Purchased for $1,192,999 in January of 2016, plans to redevelop the “charming” one-bedroom, one-bath home at 264 Grand View Avenue, on the northwestern edge of Noe Valley, were soon in the works.

At the end of last year, a permit to “renovate” the home’s existing main floor and basement levels and add a two-car garage below, with a two-floor “addition” above, was approved.

Last month, a minor revision was added to the aforementioned permit, allowing for the replacement of some damaged framing and joists.

And as the permitted “renovation” currently appears:

Apparently it’s not completely “game over” in San Francisco, although this isn’t an Ashok Gujral production.

26 thoughts on “Game On”
  1. The fact that the building department allowed this backdoor demolition to occur at the same time that the city attorney was suing another developer for over a million for the same antics shows the degree to which they have abdicated their responsibilities. I don’t have a problem with the demolition insofar as the actual house is concerned, but it is the flagrant use of the incorrect permits that continues to infuriate me.

  2. There is just too much money to be made for these people to care about the rules. The benefits just outweigh the risks.
    However, from an aesthetic point of view, the house was no architectural treasure.

  3. Astonishing! But when you see the neglect by City Hall in San Francisco it is not a surprise. Reminds me of the stories I’ve read about the city in the 1800s where builders did what they wanted.

    1. Yeah, I’m a little unclear on why a like-for-like replacement – at least in term of units – wouldn’t be approved outright; I don’t think this is a case of historic preservation (or if it was it wan’t made clear in the article), and if the objections are noise, disruption, etc. then that’s really the issue.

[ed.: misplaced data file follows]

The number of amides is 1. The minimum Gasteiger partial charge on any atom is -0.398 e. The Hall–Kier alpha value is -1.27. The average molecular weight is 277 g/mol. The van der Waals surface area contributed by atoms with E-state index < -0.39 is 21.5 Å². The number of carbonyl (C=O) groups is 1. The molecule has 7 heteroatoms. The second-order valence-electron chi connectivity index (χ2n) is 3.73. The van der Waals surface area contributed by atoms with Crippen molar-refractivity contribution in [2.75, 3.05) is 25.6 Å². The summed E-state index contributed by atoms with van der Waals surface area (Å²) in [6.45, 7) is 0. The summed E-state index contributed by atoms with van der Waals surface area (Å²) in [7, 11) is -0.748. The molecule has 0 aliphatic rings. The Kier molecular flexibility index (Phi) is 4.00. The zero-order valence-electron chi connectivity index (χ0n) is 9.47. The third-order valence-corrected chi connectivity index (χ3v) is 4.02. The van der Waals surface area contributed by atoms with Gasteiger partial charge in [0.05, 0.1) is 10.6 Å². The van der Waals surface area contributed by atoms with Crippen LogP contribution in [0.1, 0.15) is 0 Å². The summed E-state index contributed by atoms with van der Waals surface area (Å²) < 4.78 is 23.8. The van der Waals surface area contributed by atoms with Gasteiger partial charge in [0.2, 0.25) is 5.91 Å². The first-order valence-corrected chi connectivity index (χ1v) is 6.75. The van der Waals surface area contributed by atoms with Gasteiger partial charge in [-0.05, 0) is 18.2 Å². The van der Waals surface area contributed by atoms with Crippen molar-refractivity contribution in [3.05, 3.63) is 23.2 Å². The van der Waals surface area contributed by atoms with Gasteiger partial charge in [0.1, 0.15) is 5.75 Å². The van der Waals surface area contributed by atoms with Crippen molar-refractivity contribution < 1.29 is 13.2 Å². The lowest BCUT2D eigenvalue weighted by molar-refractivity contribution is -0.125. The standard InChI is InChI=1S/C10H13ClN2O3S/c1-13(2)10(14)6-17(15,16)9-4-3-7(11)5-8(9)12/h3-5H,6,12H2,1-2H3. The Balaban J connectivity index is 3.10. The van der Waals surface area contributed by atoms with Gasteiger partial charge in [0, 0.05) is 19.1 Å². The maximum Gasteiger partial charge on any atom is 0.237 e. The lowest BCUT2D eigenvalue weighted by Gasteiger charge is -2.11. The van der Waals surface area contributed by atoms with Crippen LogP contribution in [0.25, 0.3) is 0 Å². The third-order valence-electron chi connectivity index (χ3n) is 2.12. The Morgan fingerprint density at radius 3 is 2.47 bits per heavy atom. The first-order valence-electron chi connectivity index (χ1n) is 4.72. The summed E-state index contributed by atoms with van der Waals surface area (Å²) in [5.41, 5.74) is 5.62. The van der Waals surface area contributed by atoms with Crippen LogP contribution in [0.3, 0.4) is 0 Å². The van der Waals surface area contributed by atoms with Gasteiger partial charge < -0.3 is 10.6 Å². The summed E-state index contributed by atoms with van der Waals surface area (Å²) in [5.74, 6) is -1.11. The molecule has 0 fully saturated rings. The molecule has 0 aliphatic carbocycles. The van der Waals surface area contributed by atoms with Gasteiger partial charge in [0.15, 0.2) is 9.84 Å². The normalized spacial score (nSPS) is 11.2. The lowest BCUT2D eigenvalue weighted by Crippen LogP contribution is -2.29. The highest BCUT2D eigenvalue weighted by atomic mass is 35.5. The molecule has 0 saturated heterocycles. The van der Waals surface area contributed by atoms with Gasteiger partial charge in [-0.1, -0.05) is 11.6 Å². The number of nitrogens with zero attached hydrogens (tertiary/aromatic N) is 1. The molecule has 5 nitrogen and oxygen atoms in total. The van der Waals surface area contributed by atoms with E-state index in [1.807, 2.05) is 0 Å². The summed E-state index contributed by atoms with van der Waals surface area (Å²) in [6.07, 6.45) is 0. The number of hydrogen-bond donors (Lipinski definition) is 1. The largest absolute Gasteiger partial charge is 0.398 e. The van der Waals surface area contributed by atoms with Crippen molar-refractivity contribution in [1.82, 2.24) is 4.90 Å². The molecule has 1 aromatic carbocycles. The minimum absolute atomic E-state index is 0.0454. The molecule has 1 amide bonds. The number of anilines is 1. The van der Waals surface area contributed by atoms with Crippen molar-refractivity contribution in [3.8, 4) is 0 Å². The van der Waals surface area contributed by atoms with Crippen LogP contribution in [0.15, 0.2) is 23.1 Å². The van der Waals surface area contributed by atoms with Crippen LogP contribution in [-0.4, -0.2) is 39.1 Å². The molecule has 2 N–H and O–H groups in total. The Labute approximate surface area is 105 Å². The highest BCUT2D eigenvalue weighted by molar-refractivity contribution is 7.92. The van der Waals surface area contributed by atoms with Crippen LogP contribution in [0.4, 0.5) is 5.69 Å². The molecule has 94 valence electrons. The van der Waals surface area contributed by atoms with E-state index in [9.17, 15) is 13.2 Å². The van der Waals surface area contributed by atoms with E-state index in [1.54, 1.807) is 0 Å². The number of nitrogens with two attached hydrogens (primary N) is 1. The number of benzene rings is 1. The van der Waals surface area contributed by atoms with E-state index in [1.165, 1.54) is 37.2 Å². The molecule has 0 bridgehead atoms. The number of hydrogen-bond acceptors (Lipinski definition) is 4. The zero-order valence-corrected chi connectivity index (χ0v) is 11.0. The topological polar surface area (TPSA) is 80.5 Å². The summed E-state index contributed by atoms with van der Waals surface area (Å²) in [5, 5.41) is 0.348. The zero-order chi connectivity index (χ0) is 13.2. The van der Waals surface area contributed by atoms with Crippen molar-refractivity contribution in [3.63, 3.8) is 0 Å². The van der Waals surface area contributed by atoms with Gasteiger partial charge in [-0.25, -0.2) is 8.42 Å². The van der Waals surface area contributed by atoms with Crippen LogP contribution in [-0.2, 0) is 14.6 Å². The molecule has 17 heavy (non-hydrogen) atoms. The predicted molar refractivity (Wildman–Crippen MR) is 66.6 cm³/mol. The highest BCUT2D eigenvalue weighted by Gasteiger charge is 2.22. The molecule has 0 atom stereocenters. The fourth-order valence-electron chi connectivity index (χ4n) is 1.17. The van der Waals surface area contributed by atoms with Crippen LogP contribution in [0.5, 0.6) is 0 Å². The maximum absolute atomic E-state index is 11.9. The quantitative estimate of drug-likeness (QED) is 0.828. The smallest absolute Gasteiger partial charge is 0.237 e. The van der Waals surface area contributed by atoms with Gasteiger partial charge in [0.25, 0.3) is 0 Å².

1. Demolition would have required a public hearing, been more heavily scrutinized and taken longer to get approved.

    2. No. Greed is not a municipal regulatory issue. If more outright demos were allowed without oversight, greedheads would decide to violate zoning by building duplexes in RH-1 areas. If more duplexes were allowed in RH-1 areas, then greedheads would start building multifamily units where they aren’t allowed, and so on.

      Look, the problem is that we have too many people who think it’s 1849 and they can just arrive here (usually from outside the Bay Area) and decide they are going to “succeed” regardless of the rules. People just say to themselves: “Look at Travis Kalanick. Did he get permission to turn anybody with a car and a mobile phone into a taxi driver when he started Uber? And now he’s worth $4 Billion. I’m going to get mine the same way!

      1. Nothing wrong with a duplex or triplex in an RH-1 area. Isn’t that what other cities are doing anyway to deal with housing problems? A duplex will not be nuclear bomb that will destroy the block.

        1. I honestly don’t understand this obsession with RH-1 purity in a supposedly inclusive city.

          I grew up out east in a supposedly RH-1 neighborhood that was riddled with as-built du- and fourplexes, plus a few robber baron carriage houses converted into multifamily homes. All of them went up before city hall enacted the zoning regime decades later. Amazingly, no one has died!

  4. As long as he’s this far along on the demo, an all-night 7-11 would be a nice addition to the neighborhood.

  5. With all those wires in front, no matter what you so, the view will be ugly. The houses behind this one though, look like they have good views…

    The owner of this house should have gone through demo process. Clearly the contractor/ architect knows how to get around the process. This ain’t their first time at the rodeo…